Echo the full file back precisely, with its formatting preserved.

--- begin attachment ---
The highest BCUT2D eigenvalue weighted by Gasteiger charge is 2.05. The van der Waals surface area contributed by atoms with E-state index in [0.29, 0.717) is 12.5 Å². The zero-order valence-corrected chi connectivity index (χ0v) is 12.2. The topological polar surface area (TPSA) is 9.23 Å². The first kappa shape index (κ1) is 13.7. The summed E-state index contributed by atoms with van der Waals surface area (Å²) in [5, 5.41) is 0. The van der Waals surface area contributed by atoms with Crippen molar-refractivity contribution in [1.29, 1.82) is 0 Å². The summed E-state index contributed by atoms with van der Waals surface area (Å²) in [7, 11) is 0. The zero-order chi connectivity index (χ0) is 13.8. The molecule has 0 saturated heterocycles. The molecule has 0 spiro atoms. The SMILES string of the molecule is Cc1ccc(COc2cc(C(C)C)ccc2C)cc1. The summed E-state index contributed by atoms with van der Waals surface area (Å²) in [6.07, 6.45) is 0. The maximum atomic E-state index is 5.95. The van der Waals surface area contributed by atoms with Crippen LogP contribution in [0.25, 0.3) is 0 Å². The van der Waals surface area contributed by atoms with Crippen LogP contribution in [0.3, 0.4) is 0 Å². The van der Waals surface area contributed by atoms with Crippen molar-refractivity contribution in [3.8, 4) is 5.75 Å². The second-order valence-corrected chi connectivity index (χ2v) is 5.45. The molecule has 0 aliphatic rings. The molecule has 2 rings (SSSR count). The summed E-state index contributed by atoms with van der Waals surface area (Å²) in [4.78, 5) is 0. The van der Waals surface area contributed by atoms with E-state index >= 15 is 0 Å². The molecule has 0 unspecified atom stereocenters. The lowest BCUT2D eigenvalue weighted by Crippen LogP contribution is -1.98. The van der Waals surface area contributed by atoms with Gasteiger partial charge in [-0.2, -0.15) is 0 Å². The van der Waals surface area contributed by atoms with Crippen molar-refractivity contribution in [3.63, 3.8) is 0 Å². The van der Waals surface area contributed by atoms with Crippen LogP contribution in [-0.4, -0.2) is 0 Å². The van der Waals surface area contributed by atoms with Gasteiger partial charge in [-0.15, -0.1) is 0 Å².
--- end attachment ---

The highest BCUT2D eigenvalue weighted by Gasteiger charge is 2.05. The van der Waals surface area contributed by atoms with E-state index in [0.29, 0.717) is 12.5 Å². The zero-order valence-corrected chi connectivity index (χ0v) is 12.2. The topological polar surface area (TPSA) is 9.23 Å². The first kappa shape index (κ1) is 13.7. The summed E-state index contributed by atoms with van der Waals surface area (Å²) in [5, 5.41) is 0. The van der Waals surface area contributed by atoms with Crippen molar-refractivity contribution in [1.29, 1.82) is 0 Å². The summed E-state index contributed by atoms with van der Waals surface area (Å²) in [7, 11) is 0. The zero-order chi connectivity index (χ0) is 13.8. The molecule has 0 saturated heterocycles. The molecule has 0 spiro atoms. The SMILES string of the molecule is Cc1ccc(COc2cc(C(C)C)ccc2C)cc1. The summed E-state index contributed by atoms with van der Waals surface area (Å²) in [6.07, 6.45) is 0. The maximum atomic E-state index is 5.95. The van der Waals surface area contributed by atoms with Crippen LogP contribution in [0.25, 0.3) is 0 Å². The van der Waals surface area contributed by atoms with Crippen LogP contribution in [0.3, 0.4) is 0 Å². The van der Waals surface area contributed by atoms with Crippen molar-refractivity contribution in [3.8, 4) is 5.75 Å². The second-order valence-corrected chi connectivity index (χ2v) is 5.45. The molecule has 0 aliphatic rings. The molecule has 2 rings (SSSR count). The summed E-state index contributed by atoms with van der Waals surface area (Å²) in [4.78, 5) is 0. The van der Waals surface area contributed by atoms with E-state index >= 15 is 0 Å². The molecule has 0 unspecified atom stereocenters. The lowest BCUT2D eigenvalue weighted by Crippen LogP contribution is -1.98. The van der Waals surface area contributed by atoms with Gasteiger partial charge in [-0.2, -0.15) is 0 Å². The van der Waals surface area contributed by atoms with Crippen molar-refractivity contribution in [3.63, 3.8) is 0 Å². The van der Waals surface area contributed by atoms with Crippen LogP contribution in [-0.4, -0.2) is 0 Å². The van der Waals surface area contributed by atoms with Gasteiger partial charge in [-0.15, -0.1) is 0 Å².